There are five types of artifacts: flower, feather, goblet, sands, and circlet. Remember that you always want a % stat, rather than a flat stat (ATK % is better than ATK).
Flower and feather: The main stat for flower will always be HP, while feather will always be Attack. This means that you just need to focus on picking an artifact with the best substats from this set. If a particular artifact set is annoying to obtain (Viridescent Venerer), then I’ll usually use the feather and the flower to secure the two-piece bonus.
Circlet, Sands: These pieces need to be chosen carefully, since the optimal main stat is highly dependent on the character’s playstyle and how their damage scales. ATK % is usually a safe bet for sands, and either ATK % or CRIT % is usually decent for circlets.
Goblets: Goblets are the only artifact that can give your character an elemental damage bonus. Due to how Genshin math works, most characters benefit from having a goblet piece that matches their elemental damage type. So don’t be shy about giving your characters an elemental goblet piece from an unrelated set. In most cases, it can give them more damage than a flat ATK % goblet.
For damage dealers, the main stats are usually attack percentage, critical percentage, and critical damage. There are a few exceptions to this, the most notable being Arataki Itto. His damage bonus scales with the defense stat, so you should raise his defense instead of his attack. Always read the fine text before committing to weeks of artifact grinding.
For support characters, it depends on their role within the team. Sucrose wants elemental mastery so that her Anemo-element attacks can produce powerful swirl reactions. Bennett wants a weapon with a high attack stat, since it affects the attack bonus that he can confer to his teammates.
If you don’t have a “battery” character to charge your damage dealer’s ult (“burst”) as frequently as possible, then it might be a good idea to give them a weapon with the “Energy Recharge” stat. Yes, even team composition can affect what kind of stats you might need.
Once again, this depends on the importance of talents to a character’s kit. DPS characters will always want to level their normal attack quickly. Support characters prefer their elemental skill and elemental burst (ultimate attack). This also depends on how you intend to use your character. If you want to use your support character as a DPS, then you do want to prioritize raising their normal attack. If you want to use them for a specific support skill, then you can hold off on improving their offensive abilities.
The community consensus seems to hover around 65% or so. You can always have more, but you might be better off plugging more points into attack or critical damage. Any points you invest in one stat are a lost opportunity cost for raising a different stat.
I’m a big believer in playing the game however you want. For the longest time, I gave the shielder Zhongli a weapon that allowed him to use his ultimate attack (“burst”) as frequently as possible, simply because I thought the animation was badass. That’s a valid way to play the game, even if it wasn’t meta compliant at all.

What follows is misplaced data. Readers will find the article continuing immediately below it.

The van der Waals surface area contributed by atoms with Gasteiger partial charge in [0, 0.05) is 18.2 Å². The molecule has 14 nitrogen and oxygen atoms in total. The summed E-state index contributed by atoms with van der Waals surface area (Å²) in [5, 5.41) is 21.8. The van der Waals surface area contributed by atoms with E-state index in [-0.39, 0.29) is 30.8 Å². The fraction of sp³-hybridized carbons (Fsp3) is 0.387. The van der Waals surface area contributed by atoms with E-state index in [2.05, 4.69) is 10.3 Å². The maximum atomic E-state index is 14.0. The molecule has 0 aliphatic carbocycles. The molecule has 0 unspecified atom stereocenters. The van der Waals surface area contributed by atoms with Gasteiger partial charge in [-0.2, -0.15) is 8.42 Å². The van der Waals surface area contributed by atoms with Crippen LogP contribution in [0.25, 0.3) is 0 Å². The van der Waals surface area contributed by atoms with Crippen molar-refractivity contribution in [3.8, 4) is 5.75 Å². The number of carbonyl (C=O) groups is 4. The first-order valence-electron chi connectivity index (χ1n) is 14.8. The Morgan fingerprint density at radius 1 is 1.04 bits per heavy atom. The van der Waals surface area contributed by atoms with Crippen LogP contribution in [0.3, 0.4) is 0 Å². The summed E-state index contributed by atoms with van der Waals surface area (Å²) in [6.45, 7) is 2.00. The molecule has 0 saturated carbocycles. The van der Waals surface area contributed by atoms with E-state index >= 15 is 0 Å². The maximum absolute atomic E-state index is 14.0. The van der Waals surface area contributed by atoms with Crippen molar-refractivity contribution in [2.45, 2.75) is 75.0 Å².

Here’s the caveat though: it’s going to take you considerably more resources to build a support character as a DPS, compared to building a DPS as a DPS. You will be grinding for a lot longer. Helping them hit high damage numbers might also require pairing them up with other well-built support characters. If you think that’s a worthwhile tradeoff, then don’t let anyone stop you.
In my opinion, no. Here’s why: most healing scales off a character’s HP or Attack. Both of those stats also confer some other benefit to the character, such as damage or their tanking ability. Unless you’re running an Ocean-Hued Clam set (where excess healing converts to damage), there’s also not any benefit to healing above a certain amount of damage.
Most likely not. It takes a lot of items to raise a character’s level in Genshin Impact. It’s best to only max out characters who significantly benefit from slightly higher stats. Unless they’re your main DPS (or if you really like that character), most characters are fine with stopping at level 80. After that, the diminishing returns aren’t necessarily worth it.
I don’t recommend it. The characters who deal outrageously high amounts of damage are equipped with large amounts of critical damage, but barely any critical hit percentage. Which means that they can maybe hit one million points of damage every 20 hits or so.
This is fine if you’re recording a video for bragging rights, but it’s extremely impractical if you intend to play the game normally. You’re better off with trying to maintain a good amount of critical hit percentage, since high crit damage doesn’t mean anything if you don’t actually crit.
It is, and I’m so sorry. Listen. Ignore all of this if it makes you happy. Genshin Impact is a game without any kind of PVP component, and the Spiral Abyss mode is for masochists. As long as you’re not being slaughtered by slimes and hilichurls, you’re probably doing something right with your build.